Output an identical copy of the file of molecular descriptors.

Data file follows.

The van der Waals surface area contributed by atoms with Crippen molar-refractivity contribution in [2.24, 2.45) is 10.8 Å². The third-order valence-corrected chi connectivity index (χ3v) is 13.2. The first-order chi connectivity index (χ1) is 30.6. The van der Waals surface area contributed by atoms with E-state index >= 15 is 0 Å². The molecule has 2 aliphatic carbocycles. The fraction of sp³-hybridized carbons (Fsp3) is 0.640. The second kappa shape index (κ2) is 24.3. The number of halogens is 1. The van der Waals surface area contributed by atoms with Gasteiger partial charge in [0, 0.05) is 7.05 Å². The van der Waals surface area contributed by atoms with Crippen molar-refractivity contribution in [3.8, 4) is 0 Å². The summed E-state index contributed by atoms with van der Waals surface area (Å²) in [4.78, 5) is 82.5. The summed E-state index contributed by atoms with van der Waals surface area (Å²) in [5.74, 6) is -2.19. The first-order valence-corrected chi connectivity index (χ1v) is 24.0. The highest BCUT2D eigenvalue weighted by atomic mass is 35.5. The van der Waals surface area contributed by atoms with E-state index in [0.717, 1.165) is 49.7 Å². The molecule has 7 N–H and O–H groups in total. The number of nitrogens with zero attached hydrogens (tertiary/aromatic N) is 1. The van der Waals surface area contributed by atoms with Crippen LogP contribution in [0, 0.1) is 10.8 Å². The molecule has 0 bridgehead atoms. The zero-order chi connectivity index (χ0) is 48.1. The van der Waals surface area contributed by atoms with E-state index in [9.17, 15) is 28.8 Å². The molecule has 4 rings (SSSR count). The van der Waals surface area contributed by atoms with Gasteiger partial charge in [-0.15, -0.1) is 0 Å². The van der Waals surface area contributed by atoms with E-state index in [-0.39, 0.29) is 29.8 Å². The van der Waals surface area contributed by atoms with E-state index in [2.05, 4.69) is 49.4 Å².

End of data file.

The van der Waals surface area contributed by atoms with Crippen molar-refractivity contribution in [2.24, 2.45) is 10.8 Å². The third-order valence-corrected chi connectivity index (χ3v) is 13.2. The first-order chi connectivity index (χ1) is 30.6. The van der Waals surface area contributed by atoms with E-state index >= 15 is 0 Å². The molecule has 2 aliphatic carbocycles. The fraction of sp³-hybridized carbons (Fsp3) is 0.640. The second kappa shape index (κ2) is 24.3. The number of halogens is 1. The van der Waals surface area contributed by atoms with Gasteiger partial charge in [0, 0.05) is 7.05 Å². The van der Waals surface area contributed by atoms with Crippen molar-refractivity contribution in [3.8, 4) is 0 Å². The summed E-state index contributed by atoms with van der Waals surface area (Å²) in [4.78, 5) is 82.5. The summed E-state index contributed by atoms with van der Waals surface area (Å²) in [5.74, 6) is -2.19. The first-order valence-corrected chi connectivity index (χ1v) is 24.0. The highest BCUT2D eigenvalue weighted by atomic mass is 35.5. The van der Waals surface area contributed by atoms with E-state index in [0.717, 1.165) is 49.7 Å². The molecule has 7 N–H and O–H groups in total. The number of nitrogens with zero attached hydrogens (tertiary/aromatic N) is 1. The van der Waals surface area contributed by atoms with Crippen LogP contribution in [0, 0.1) is 10.8 Å². The molecule has 0 bridgehead atoms. The zero-order chi connectivity index (χ0) is 48.1. The van der Waals surface area contributed by atoms with E-state index in [9.17, 15) is 28.8 Å². The molecule has 4 rings (SSSR count). The van der Waals surface area contributed by atoms with Gasteiger partial charge in [-0.15, -0.1) is 0 Å². The van der Waals surface area contributed by atoms with E-state index in [-0.39, 0.29) is 29.8 Å². The van der Waals surface area contributed by atoms with E-state index in [2.05, 4.69) is 49.4 Å².